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Stateside Podcast: What Kristina Karamo's win means for MIGOP

Kristina Karamo
Joey Cappelletti/AP
Kristina Karamo speaks to delegates at the Michigan Republican Party convention Saturday, Feb. 18, 2023, in Lansing, Mich., before she defeated nine other candidates to win the party chair position for the next two years. (AP Photo/Joey Cappelletti)

Over the weekend, Michigan’s Republican Party met to elect new leadership. Kristina Karamo will take the reins from Meshawn Maddock and Ron Weiser as the next chair of the Michigan GOP. Karamo’s election signals an even harder tilt to the right for Michigan’s Republican Party: she takes a hardline stance that conservative Christianity should be the bedrock of all law and government, she engages in culture war politics, and she embraces election denial. Karamo has yet to concede her loss to Jocelyn Benson in the 2022 race for Michigan Secretary of State.

We spoke to Michigan Public Radio Network statehouse correspondent Colin Jackson and Detroit News assistant editorial page editor Kaitlyn Buss about the event and what Karamo’s election indicates for the MIGOP’s future.

What can we expect Karamo to prioritize as MIGOP chair?

Jackson told us Karamo stuck with three main points to garner support for her election: “One of them dealt with elections. One of them dealt with restoring trust in the party. [...] But the third point I thought was most interesting, and that was, she really wants to grow the party, especially in urban areas in and around Detroit, where the party has traditionally just kind of ceded that territory to Democrats.”

What does this election say about the next stage of the party’s life?

“The party here is at a complete standstill,” Kaitlyn Buss said. “I mean, I don’t know what the future looks like. The paper ballot decision was funny because, I mean, do they even trust themselves to count the right votes? And if they don’t, then who do they trust?” she commented, referring to a delay at the event caused by delegates debating voting methods. “I mean, I think it really laid bare the fact that they don’t trust anybody. So it’s a weird place to be in as the Republican Party moving (sic) forward.”

Kristina Karamo rose to prominence largely thanks to grassroots support. She also defeated Matthew DePerno – President Trump’s pick for chair. What does her election mean for moderate Republicans and big donors to the party?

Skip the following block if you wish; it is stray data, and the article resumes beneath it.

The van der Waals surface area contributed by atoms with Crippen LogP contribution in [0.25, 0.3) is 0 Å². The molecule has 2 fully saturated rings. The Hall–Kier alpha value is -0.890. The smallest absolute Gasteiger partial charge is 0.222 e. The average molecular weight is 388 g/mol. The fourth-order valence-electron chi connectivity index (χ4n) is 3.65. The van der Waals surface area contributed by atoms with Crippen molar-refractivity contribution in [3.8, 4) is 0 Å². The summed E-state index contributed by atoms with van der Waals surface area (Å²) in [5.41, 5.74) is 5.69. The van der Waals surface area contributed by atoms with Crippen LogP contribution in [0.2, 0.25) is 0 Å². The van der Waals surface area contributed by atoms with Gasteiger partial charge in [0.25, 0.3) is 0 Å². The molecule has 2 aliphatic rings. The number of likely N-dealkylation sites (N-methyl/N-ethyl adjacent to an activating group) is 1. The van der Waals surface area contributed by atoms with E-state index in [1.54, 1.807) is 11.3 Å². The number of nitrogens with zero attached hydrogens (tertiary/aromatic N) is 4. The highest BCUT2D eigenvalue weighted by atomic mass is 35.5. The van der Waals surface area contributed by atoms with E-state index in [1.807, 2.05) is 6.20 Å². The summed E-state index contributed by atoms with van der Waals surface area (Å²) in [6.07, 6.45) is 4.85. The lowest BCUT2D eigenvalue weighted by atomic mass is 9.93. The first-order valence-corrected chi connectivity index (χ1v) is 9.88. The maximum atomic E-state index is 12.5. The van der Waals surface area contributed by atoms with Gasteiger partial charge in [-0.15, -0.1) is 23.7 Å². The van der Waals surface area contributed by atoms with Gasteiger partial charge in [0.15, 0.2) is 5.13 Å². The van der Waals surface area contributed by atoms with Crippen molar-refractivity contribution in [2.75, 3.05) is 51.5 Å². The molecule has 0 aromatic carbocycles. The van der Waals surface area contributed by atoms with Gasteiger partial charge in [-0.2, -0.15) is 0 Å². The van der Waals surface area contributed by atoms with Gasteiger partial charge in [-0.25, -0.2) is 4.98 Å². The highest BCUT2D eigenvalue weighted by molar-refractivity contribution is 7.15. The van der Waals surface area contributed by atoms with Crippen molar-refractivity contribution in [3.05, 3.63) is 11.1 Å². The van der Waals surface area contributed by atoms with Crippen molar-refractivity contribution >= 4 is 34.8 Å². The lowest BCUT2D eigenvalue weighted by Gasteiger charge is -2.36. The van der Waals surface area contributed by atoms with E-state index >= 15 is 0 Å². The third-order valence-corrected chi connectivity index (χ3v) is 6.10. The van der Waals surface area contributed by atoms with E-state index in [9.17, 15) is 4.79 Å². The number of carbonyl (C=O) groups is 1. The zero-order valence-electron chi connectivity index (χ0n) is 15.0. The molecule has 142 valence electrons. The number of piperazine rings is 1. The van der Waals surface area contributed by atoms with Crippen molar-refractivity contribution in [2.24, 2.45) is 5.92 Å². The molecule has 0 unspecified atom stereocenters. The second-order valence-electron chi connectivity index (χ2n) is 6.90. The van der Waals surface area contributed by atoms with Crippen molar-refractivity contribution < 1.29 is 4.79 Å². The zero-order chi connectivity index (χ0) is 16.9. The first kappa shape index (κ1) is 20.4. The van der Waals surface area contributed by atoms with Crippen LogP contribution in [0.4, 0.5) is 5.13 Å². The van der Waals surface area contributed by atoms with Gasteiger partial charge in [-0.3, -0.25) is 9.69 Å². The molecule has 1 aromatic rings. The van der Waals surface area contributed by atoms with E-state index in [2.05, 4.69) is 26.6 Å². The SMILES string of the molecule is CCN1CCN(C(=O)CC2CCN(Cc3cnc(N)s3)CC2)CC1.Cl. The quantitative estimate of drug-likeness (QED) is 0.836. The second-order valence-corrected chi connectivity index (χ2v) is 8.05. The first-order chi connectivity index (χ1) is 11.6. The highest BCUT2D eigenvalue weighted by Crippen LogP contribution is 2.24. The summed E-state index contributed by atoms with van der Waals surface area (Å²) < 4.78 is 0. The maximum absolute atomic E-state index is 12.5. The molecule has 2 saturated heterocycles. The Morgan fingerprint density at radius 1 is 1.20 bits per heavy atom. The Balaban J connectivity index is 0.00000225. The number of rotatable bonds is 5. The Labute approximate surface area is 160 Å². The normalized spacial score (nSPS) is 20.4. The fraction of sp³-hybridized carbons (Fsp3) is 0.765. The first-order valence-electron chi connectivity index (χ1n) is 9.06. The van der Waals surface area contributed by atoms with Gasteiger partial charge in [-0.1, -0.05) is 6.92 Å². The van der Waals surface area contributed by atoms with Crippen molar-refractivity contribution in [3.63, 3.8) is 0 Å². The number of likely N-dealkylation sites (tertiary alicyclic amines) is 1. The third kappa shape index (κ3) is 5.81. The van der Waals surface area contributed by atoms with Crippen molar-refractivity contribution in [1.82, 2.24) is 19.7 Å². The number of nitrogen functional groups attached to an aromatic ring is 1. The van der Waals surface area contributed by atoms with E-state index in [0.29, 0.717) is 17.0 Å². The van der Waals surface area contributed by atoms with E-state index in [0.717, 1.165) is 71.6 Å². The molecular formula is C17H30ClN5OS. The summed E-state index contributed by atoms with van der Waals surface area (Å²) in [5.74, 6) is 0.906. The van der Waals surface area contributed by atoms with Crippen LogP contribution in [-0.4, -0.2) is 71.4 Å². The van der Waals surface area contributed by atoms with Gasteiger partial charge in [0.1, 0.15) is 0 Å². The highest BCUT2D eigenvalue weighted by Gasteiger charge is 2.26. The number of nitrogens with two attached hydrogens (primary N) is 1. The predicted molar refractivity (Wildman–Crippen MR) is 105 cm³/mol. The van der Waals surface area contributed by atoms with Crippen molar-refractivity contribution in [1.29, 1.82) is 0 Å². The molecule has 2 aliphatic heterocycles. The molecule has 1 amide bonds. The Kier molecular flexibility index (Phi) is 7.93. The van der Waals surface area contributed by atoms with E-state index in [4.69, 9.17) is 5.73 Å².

“One of the things I heard that really stuck with me was essentially the idea – the perception, at least – that the party faithful, the large-scale donors, the people donating millions of dollars to conservative causes, they’re also donating to other sides of the political spectrum as well,” Jackson said. “And so [...] the idea, at least, that those people aren’t really on the Republican Party’s side, and therefore, ‘Who needs them?’ You know, they feel like the party itself as things that have been the status quo, is letting them down.”

Buss echoed that sentiment. “I think this reflects kind of a shift in the base of the Republican Party at this point. Some [of that] may be perhaps nationally, which is, you know, kind of: ‘Burn it to the ground and it doesn’t matter.’ They see anyone who raises a ton of money, or has a lot of money to give to political causes, as suspect.”

Hear Colin Jackson, Kaitlyn Buss, and April Baer break down Karamo’s election and the future of the Michigan Republican Party in more detail on this episode of Stateside.

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Ellie Katz joined the Stateside team as an intern in September 2022.
Rachel Ishikawa joined Michigan Radio in 2020 as a podcast producer. She produced Kids These Days, a limited-run series that launched in the Summer of 2020.